In his family medicine practice based in Frederick, Maryland, Julio Menocal, MD, has been administering COVID-19 vaccines since February as part of a state-sponsored program to get shots into arms at physicians’ offices. Although his patients — many of them undocumented immigrants — clamored for the shots in the early days of their availability, he has to work harder now to win over the holdouts.
Recently an 18-year-old woman, in the office for her four-day-old infant’s first well visit, expressed her concern that the vaccines would implant a microchip into her body. Instead of trying to dispel the disinformation, “‘I told her, ‘You really need to think about if you get COVID and don’t do well. Who’s going to raise your kid?’” Menocal says. The new mom and her 19-year-old sister, who was accompanying her, got their shots that day.
Menocal’s story illustrates the uphill battle health care providers face in reaching patients who have been thus far resistant to getting a COVID-19 vaccine as well as the unique role that a trusted physician can play in converting the holdouts. As more and more providers begin to offer vaccines in their offices, they’re hopeful that they can leverage the doctor-patient relationship to win over vaccine skeptics.
“We’re down to the ground game,” says Howard Haft, MD, director of the Maryland Primary Care program, which provides funding to more than 500 practices in the state and spearheaded the COVID-19 vaccine push. “The challenge is having those crucial conversations with the most hesitant patients. And there’s probably no better place to do that than in primary care.”
In doc we trust
More than half of unvaccinated Americans say they would prefer to get a COVID-19 vaccine from their doctor’s office, according to a survey from The Commonwealth Fund and the African American Research Collaborative. What’s more, 30% of vaccine-hesitant adults say they would be more likely to get the shot if it was offered during a routine medical visit, according to the CDC.
“Some of my patients wouldn’t take it unless I personally put it in their arms,” says Earic Bonner, MD, whose internal medicine practice in rural Eden, North Carolina, has been administering the COVID-19 vaccines for several months. Likewise, family medicine physician Richard Bruno, MD, who mostly treats non-white patients at his practice in downtown Baltimore, says 20% to 50% of his patients insist that he be the one to administer the shot.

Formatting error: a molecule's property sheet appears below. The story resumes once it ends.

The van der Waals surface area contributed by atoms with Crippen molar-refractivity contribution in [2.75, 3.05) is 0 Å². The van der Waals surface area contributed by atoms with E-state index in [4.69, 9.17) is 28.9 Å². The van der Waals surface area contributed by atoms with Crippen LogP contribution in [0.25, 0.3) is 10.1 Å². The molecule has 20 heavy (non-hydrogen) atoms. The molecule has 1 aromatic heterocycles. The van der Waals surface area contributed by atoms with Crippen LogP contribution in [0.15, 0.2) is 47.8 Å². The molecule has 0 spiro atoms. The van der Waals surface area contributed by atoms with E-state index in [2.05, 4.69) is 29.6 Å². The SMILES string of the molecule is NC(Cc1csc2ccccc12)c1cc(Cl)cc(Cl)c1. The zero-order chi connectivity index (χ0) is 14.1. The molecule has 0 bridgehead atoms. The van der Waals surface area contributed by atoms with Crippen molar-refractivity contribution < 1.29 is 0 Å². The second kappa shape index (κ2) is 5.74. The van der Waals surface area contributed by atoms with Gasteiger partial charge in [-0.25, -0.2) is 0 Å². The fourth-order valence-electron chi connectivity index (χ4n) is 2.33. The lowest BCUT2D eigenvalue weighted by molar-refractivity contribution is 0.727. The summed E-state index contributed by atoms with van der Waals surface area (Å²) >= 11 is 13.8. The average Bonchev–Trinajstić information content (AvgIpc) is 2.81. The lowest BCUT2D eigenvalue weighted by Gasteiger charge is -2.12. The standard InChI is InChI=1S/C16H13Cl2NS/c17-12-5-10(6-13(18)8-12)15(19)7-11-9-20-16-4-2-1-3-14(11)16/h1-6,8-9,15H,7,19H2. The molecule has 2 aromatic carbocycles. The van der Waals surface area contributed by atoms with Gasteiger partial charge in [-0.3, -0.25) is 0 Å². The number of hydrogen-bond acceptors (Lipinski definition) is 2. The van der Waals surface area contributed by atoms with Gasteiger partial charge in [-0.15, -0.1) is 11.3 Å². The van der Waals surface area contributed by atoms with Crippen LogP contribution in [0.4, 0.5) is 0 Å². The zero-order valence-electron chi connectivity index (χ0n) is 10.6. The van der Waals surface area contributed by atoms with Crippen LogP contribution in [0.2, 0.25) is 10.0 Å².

Other efforts to get COVID-19 vaccines to local doctors are gaining ground. For instance, through California’s CalVaxGrant program, small physician practices can get up to $55,000 to help store and administer COVID-19 vaccines. A number of individual practices as well as large clinics are starting to take on the challenges of giving COVID-19 vaccines during office visits.
Not all of them are primary care doctors. Kashyap Patel, MD, an oncologist in Rock Hill, South Carolina, started giving COVID-19 vaccines to his patients almost three months ago. “When any provider — including oncologists, nephrologists, cardiologists — see patients on a regular basis, there’s a level of communication that’s been established,” he says. “We’ve been able to vaccinate over 100 patients in the last eight to 10 weeks who would not have taken a vaccine otherwise.”
Getting shots in arms
How do these doctors convince reluctant patients to roll up their sleeves? It varies. “Every conversation is different because people’s concerns are different, depending on their income level, their education level, their cultural backgrounds, their religion, and their political beliefs,” Bonner says.
His most difficult discussions have been with undocumented patients who fear deportation. “One of them told me, ‘You can’t guarantee me that this won’t become an issue for immigration,’” Bonner says. His only choice was to respect her decision.
Menocal’s practice tries to get around that fear by not requiring an ID or social security number for COVID-19 vaccines. His practice has even dispensed vaccines on Saturday mornings, mostly to Hispanic residents, from the parking lot of the local Home Depot — no questions asked. “Whatever name they give us, we assume is correct,” he says.
But longitudinal relationships with regular patients may offer a better opportunity for improving COVID-19 vaccination rates, the doctors agree. For instance, Bruno can personalize his appeal to those who are on the fence.